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INFINITY

Cast

Symphonic Prog


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Cast Infinity album cover
3.18 | 12 ratings | 2 reviews | 17% 5 stars

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Studio Album, released in 2002

Songs / Tracks Listing

1. Castopolis
2. Movieland
3. Yuridia
4. Never Expect Them To Smile
5. Infinity
6. Nature's Way
7. Illusion
8. Nightmare
9. October Winds

Lyrics

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Music tabs (tablatures)

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Line-up / Musicians

- Francisco Hernandez / vocals, electric and acoustic guitars
- Rodolfo Gonzalez / bass
- Dino Brassea / vocals, flute
- Alfonso Vidales / keyboards
- Enrique Slim / drums and percussion
- Carlos Humaran / electric guitars, backing vocals
- Jorge Vidales / backing vocals

Releases information

Self-Released

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CAST Infinity ratings distribution


3.18
(12 ratings)
Essential: a masterpiece of progressive rock music(17%)
17%
Excellent addition to any prog rock music collection(42%)
42%
Good, but non-essential (42%)
42%
Collectors/fans only (0%)
0%
Poor. Only for completionists (0%)
0%

CAST Infinity reviews


Showing all collaborators reviews and last reviews preview | Show all reviews/ratings

Collaborators/Experts Reviews

Review by ZowieZiggy
PROG REVIEWER
3 stars This very prolific but rather anonymous Mexican band has already released lots of albums. Some of them being too long to be fully interesting, but here and there a few gems (of which "The Rescue" from "Beyond Reality") have been released throughout the years. Earlier releases were frankly influenced by ELP, PFM and Genesis (but to a lesser extent).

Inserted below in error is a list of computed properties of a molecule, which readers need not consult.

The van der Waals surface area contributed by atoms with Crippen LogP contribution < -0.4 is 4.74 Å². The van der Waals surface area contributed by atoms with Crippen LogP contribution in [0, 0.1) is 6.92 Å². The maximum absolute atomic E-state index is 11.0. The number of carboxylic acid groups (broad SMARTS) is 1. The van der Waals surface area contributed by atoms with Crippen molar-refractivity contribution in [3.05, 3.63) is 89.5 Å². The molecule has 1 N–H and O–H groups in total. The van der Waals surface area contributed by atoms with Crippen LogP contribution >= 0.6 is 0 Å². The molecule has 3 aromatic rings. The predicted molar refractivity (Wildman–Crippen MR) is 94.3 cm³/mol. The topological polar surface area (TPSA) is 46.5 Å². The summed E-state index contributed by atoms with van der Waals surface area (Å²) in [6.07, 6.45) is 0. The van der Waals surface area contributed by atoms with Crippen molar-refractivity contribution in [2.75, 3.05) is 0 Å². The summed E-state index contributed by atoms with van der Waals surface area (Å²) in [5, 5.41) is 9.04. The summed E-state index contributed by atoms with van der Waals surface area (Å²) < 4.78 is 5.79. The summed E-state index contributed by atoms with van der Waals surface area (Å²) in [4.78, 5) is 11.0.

I would say that "Infinity" is probably the most "Cast" album of all so far. They develop a less intricate music: more melodious, less technical. This band has been pretty stable throughout the years (they were playing together since 1979). For this album, we'll get a new drummer (Enrique Slim) and an addtional guitar player (Carlos Humaran). Jorge Vidales (I guess Alfonso's little brother) will be featured as well on the backing vocals.

The addition of a guitar player won't change that much the orientation of the band. Keys, keys, keys (to your heart). Only in the two longest pieces, more guitar than usual will be heard.

They won't forget to write some long songs, but at no moment boring like it was the case before. Their compositions sound fresher, more harmonious than before. I hope for them that they will be rewarded for this, but when I see the little interest for this band on PA, I am quite uncertain. Since I should go to Mexico pretty soon (next week if health allows) I'll be able to check if they are successful over there.

The first five numbers are really good. Lots of keys, long musical passages (the opening number being a all-instrumental). "Movieland" has a very long instrumental intro (almost six minutes out of nine). Again, we'lll get an orgy of keys, complex rhythm and structure. The high technicity of Cast is fully highlighted again here.

"Yuridia" is the first Spanish song from the band (if you except their double compilation "Laguna De Volcanes" which was a Spanish version of earlier songs recorded in English). I wouldn't say that singing in Spanish will add a big deal (as I have already mentioned, I am half Mexican so Spanish has no secrets for me). I can not feel an addtional emotion from Dino while singing in his mother tongue. A pleasant number, though.

The long pieces are outstanding. "Never Expect Them To Smile" (almost forteen minutes) and "Infinity" belong to the best of their catalogue. The former might be related to Genesis ("Wind & Wuthering"). It is really nice all the way through. Of course, if you are a guitar fan, you might be a bit disappointed but this is really the trade mark of the band : the (over) influence of their leader and main composer (Alfonso Vidales) on the keys holds the other member under his influence. But piano parts here are so strong that one can only be pleased. And, yes : here and there we'll get some more guitar than usual as well.